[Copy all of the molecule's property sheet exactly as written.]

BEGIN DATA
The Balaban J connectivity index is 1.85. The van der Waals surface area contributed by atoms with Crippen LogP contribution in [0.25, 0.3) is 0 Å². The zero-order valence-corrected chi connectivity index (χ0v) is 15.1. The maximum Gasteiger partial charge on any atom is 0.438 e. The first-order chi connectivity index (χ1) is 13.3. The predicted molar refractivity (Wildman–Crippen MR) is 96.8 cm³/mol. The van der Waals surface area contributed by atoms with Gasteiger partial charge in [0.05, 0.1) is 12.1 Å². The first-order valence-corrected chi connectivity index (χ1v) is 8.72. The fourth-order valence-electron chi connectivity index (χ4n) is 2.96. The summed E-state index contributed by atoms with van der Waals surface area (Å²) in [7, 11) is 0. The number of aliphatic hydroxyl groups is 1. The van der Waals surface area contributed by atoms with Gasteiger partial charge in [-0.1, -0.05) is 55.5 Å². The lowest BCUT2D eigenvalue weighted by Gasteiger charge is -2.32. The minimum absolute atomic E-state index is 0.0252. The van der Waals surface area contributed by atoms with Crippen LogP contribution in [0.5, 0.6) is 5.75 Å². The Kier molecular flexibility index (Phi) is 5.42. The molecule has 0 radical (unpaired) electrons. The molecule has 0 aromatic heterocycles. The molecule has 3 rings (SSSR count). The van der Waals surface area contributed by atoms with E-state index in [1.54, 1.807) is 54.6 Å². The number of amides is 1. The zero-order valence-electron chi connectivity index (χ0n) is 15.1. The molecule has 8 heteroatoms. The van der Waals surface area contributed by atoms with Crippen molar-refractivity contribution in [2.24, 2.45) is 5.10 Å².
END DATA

The Balaban J connectivity index is 1.85. The van der Waals surface area contributed by atoms with Crippen LogP contribution in [0.25, 0.3) is 0 Å². The zero-order valence-corrected chi connectivity index (χ0v) is 15.1. The maximum Gasteiger partial charge on any atom is 0.438 e. The first-order chi connectivity index (χ1) is 13.3. The predicted molar refractivity (Wildman–Crippen MR) is 96.8 cm³/mol. The van der Waals surface area contributed by atoms with Gasteiger partial charge in [0.05, 0.1) is 12.1 Å². The first-order valence-corrected chi connectivity index (χ1v) is 8.72. The fourth-order valence-electron chi connectivity index (χ4n) is 2.96. The summed E-state index contributed by atoms with van der Waals surface area (Å²) in [7, 11) is 0. The number of aliphatic hydroxyl groups is 1. The van der Waals surface area contributed by atoms with Gasteiger partial charge in [-0.1, -0.05) is 55.5 Å². The lowest BCUT2D eigenvalue weighted by Gasteiger charge is -2.32. The minimum absolute atomic E-state index is 0.0252. The van der Waals surface area contributed by atoms with Crippen LogP contribution in [0.5, 0.6) is 5.75 Å². The Kier molecular flexibility index (Phi) is 5.42. The molecule has 0 radical (unpaired) electrons. The molecule has 0 aromatic heterocycles. The molecule has 3 rings (SSSR count). The van der Waals surface area contributed by atoms with E-state index in [1.54, 1.807) is 54.6 Å². The number of amides is 1. The zero-order valence-electron chi connectivity index (χ0n) is 15.1. The molecule has 8 heteroatoms. The van der Waals surface area contributed by atoms with Crippen molar-refractivity contribution in [2.24, 2.45) is 5.10 Å².